When the GnRH analog binds to its receptor, there is a massive release of the hormones FSH (follicle-stimulating hormone) and LH (luteinizing hormone). This is called the flare up effect.
This release of gonadotropins occurs endogenously, that is, the pituitary gland, located in the brain, synthesizes and releases these hormones into the bloodstream.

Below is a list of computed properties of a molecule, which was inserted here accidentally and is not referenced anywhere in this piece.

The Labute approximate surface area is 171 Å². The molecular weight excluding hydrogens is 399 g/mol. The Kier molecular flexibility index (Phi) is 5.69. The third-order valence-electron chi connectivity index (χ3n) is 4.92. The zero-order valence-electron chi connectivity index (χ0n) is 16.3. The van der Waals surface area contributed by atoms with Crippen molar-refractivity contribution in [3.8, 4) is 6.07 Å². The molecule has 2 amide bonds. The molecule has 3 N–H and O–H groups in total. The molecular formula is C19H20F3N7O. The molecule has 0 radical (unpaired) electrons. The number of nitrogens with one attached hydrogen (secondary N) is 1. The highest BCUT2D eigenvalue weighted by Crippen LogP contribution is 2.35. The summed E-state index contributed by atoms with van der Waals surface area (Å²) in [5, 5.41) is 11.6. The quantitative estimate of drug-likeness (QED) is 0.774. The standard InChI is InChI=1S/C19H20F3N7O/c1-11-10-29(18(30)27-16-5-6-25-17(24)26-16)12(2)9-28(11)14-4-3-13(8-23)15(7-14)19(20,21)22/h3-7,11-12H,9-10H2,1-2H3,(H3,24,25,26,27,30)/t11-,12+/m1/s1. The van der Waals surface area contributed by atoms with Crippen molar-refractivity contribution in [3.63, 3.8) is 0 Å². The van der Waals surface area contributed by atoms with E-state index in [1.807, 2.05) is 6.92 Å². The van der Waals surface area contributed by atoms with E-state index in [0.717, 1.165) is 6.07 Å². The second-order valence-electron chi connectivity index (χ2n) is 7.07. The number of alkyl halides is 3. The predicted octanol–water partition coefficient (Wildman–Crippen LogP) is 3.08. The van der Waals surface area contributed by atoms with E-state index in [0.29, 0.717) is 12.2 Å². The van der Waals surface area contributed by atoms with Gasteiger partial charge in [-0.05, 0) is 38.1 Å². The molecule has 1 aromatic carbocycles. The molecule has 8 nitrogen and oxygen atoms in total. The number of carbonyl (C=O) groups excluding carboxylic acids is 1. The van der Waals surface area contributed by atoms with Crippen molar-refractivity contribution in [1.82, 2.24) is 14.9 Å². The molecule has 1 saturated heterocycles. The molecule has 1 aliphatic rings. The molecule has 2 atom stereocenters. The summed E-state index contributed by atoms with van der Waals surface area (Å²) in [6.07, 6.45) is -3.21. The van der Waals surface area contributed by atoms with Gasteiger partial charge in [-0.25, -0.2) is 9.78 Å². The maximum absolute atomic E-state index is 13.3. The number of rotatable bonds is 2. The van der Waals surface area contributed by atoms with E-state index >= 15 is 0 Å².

The flare-up effect occurs approximately in the first two days after the administration of a GnRH agonist. After this time, the pituitary gland becomes desensitized to the initial effect of the agonist, and gonadotropin synthesis is blocked.
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